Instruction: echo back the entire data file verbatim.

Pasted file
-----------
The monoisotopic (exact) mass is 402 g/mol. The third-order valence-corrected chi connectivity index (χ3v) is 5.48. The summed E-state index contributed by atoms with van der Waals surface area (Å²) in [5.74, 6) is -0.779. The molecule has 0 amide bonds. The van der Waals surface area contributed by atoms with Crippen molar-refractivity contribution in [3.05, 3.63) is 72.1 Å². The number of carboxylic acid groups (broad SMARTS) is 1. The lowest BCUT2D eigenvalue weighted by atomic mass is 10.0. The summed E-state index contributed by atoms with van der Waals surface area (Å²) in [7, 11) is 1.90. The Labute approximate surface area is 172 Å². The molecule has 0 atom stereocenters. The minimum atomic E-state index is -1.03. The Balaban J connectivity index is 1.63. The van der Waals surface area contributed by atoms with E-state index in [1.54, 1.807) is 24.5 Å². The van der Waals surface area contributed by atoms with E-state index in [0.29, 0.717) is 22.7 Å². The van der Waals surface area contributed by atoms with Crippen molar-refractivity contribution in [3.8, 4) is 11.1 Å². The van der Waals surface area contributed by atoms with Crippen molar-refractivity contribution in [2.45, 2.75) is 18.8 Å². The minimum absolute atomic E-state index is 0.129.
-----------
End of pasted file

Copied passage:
The monoisotopic (exact) mass is 402 g/mol. The third-order valence-corrected chi connectivity index (χ3v) is 5.48. The summed E-state index contributed by atoms with van der Waals surface area (Å²) in [5.74, 6) is -0.779. The molecule has 0 amide bonds. The van der Waals surface area contributed by atoms with Crippen molar-refractivity contribution in [3.05, 3.63) is 72.1 Å². The number of carboxylic acid groups (broad SMARTS) is 1. The lowest BCUT2D eigenvalue weighted by atomic mass is 10.0. The summed E-state index contributed by atoms with van der Waals surface area (Å²) in [7, 11) is 1.90. The Labute approximate surface area is 172 Å². The molecule has 0 atom stereocenters. The minimum atomic E-state index is -1.03. The Balaban J connectivity index is 1.63. The van der Waals surface area contributed by atoms with E-state index in [1.54, 1.807) is 24.5 Å². The van der Waals surface area contributed by atoms with E-state index in [0.29, 0.717) is 22.7 Å². The van der Waals surface area contributed by atoms with Crippen molar-refractivity contribution in [3.8, 4) is 11.1 Å². The van der Waals surface area contributed by atoms with Crippen molar-refractivity contribution in [2.45, 2.75) is 18.8 Å². The minimum absolute atomic E-state index is 0.129.